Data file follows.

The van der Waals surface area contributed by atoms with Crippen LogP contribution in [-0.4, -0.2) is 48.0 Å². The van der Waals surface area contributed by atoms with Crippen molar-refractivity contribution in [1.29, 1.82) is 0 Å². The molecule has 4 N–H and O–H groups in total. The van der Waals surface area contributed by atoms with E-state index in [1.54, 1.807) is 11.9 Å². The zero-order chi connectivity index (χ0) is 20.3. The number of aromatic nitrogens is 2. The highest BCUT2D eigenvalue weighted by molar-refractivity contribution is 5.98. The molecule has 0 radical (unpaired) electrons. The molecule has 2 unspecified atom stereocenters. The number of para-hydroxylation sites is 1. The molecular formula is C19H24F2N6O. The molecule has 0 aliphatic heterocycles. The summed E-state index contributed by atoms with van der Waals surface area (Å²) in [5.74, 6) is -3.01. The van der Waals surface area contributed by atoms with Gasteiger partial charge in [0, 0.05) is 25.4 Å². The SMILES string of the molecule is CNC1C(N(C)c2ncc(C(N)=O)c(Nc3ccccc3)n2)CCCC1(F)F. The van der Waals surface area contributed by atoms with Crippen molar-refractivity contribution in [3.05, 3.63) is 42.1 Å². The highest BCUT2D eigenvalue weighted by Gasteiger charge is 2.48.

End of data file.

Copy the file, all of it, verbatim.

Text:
The van der Waals surface area contributed by atoms with Crippen LogP contribution in [-0.4, -0.2) is 48.0 Å². The van der Waals surface area contributed by atoms with Crippen molar-refractivity contribution in [1.29, 1.82) is 0 Å². The molecule has 4 N–H and O–H groups in total. The van der Waals surface area contributed by atoms with E-state index in [1.54, 1.807) is 11.9 Å². The zero-order chi connectivity index (χ0) is 20.3. The number of aromatic nitrogens is 2. The highest BCUT2D eigenvalue weighted by molar-refractivity contribution is 5.98. The molecule has 0 radical (unpaired) electrons. The molecule has 2 unspecified atom stereocenters. The number of para-hydroxylation sites is 1. The molecular formula is C19H24F2N6O. The molecule has 0 aliphatic heterocycles. The summed E-state index contributed by atoms with van der Waals surface area (Å²) in [5.74, 6) is -3.01. The van der Waals surface area contributed by atoms with Gasteiger partial charge in [0, 0.05) is 25.4 Å². The SMILES string of the molecule is CNC1C(N(C)c2ncc(C(N)=O)c(Nc3ccccc3)n2)CCCC1(F)F. The van der Waals surface area contributed by atoms with Crippen molar-refractivity contribution in [3.05, 3.63) is 42.1 Å². The highest BCUT2D eigenvalue weighted by Gasteiger charge is 2.48.